Funding for International Students

December 12th, 2011 by Jennifer Frankel

Funding for international students is a critical factor for any student looking to receive a degree or certification overseas. Think about it. Housing, food, tuition, and books are just a few of the necessary expenses students will need to consider when they budget for their education.

One way students reduce their costs is by applying for scholarships and grants. While many students hope for a full scholarship supported by their college or university, this can be a challenge. In fact, only 23% of international students in the US cover the majority of their expenses with assistance from their college or university. This is the largest external source of funding for international students (excluding self and family funding) – see the graph below that reflects funding for foreign students in the US.

The Institute of International Education publishes an annual report monitoring data on international students in the US called the Open Doors Report. This publication, released last month, confirmed that funding remained consistent over last year with relatively minor fluctuations. What does this means? In the 2010-2011 academic year 63% percent of international students primary funding for international students was by personal and family funds.

Here are some important tips for students looking to budget responsibly:

1. Know the cost of your education.

The initial budgeting stage for your education overseas is to know what expenses you can expect. You should be aware of costs that include your tuition, books, living expenses, etc. The Net Price Calculator can be a useful addition to develop an accurate budget.

Since October 29, 2011, in compliance with the Higher Education Opportunity Act of 2008, those colleges and universities who participate in Title IV federal student aid programs are required to estimate the cost of attendance for current and prospective students seeking a degree and/or certificate. The idea of the Net Price Calculator is to provide students with transparency on the cost of their education as well as any grants/scholarship awards they typically distribute to students. This tool will outline tuition and associated fees, books and supplies, room and board, personal expenses, transportation, grant aid, etc. Keep in mind that the tool was developed for US students so results may vary for international students, however this can be a good start!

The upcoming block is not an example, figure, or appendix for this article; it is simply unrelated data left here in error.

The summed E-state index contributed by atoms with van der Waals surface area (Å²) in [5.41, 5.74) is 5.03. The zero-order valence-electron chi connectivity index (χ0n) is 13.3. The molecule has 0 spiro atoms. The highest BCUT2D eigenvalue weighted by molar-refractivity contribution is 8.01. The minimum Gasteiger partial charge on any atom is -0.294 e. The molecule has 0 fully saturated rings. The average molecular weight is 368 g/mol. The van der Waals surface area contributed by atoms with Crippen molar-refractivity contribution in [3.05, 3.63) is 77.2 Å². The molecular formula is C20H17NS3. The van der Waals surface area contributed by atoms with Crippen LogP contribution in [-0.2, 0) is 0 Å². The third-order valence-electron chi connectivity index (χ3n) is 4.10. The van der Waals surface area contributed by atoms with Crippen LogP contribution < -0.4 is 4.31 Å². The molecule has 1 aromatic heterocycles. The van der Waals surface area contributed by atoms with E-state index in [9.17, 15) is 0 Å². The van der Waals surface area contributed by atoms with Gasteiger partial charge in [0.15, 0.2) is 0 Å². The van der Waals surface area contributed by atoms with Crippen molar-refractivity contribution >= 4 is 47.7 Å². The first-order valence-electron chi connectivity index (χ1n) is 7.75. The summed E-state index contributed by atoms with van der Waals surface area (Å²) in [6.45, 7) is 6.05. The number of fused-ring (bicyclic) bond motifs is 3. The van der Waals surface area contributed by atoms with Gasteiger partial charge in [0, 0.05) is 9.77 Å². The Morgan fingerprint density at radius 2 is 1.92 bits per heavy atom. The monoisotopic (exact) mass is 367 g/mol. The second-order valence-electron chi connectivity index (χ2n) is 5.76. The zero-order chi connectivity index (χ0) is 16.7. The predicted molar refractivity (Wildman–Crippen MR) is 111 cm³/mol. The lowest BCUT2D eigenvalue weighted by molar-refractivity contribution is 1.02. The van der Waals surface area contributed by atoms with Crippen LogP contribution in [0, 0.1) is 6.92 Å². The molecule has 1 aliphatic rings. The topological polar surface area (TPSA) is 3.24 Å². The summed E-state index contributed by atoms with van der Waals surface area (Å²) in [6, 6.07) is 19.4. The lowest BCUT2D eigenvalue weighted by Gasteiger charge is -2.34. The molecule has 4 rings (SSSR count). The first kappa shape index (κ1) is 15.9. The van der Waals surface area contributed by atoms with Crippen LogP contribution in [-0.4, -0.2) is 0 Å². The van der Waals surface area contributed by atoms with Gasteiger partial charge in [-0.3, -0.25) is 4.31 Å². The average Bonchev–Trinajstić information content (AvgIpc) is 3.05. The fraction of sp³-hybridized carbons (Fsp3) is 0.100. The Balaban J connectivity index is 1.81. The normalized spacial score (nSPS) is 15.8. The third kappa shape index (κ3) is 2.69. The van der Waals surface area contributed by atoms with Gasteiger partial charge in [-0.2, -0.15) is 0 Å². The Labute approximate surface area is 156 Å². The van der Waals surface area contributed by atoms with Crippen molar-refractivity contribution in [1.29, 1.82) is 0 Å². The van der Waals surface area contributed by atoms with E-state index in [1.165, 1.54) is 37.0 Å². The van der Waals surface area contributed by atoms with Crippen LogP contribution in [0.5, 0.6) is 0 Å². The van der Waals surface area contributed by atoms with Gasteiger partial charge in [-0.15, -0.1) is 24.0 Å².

2. Apply for scholarships and grants.

It is important for international students to apply for scholarships and grants to reduce their personal expenses. Be aware of programs, dates, and eligibility requirements, and add them to your calendar to stay on top of those awards that are distributed by your school. Funding for international students can also be found through your home country as well as non-profit organizations or third parties. You can use resources like International Education Financial Aid (IEFA) and International Scholarships to begin researching your overseas funding.

3. For additional financial assistance, you may need to apply for an international student loan.

Once you have maximized your scholarships and grants, you may consider looking for a loan for international students. If you have a US co-signer, you may be eligible for a US-backed loan that can help you support your education overseas. Be sure to read through the terms and conditions before you apply.

Student loans can assist you in supporting the many costs that you may incur as an international student. Keep in mind, however, that this aid is expected to be paid back along with interest. While funding for international students can vary, this may be a helpful alternative for students looking for financial assistance from a US bank.

Data for graph was extracted from the Open Doors Report as noted above.

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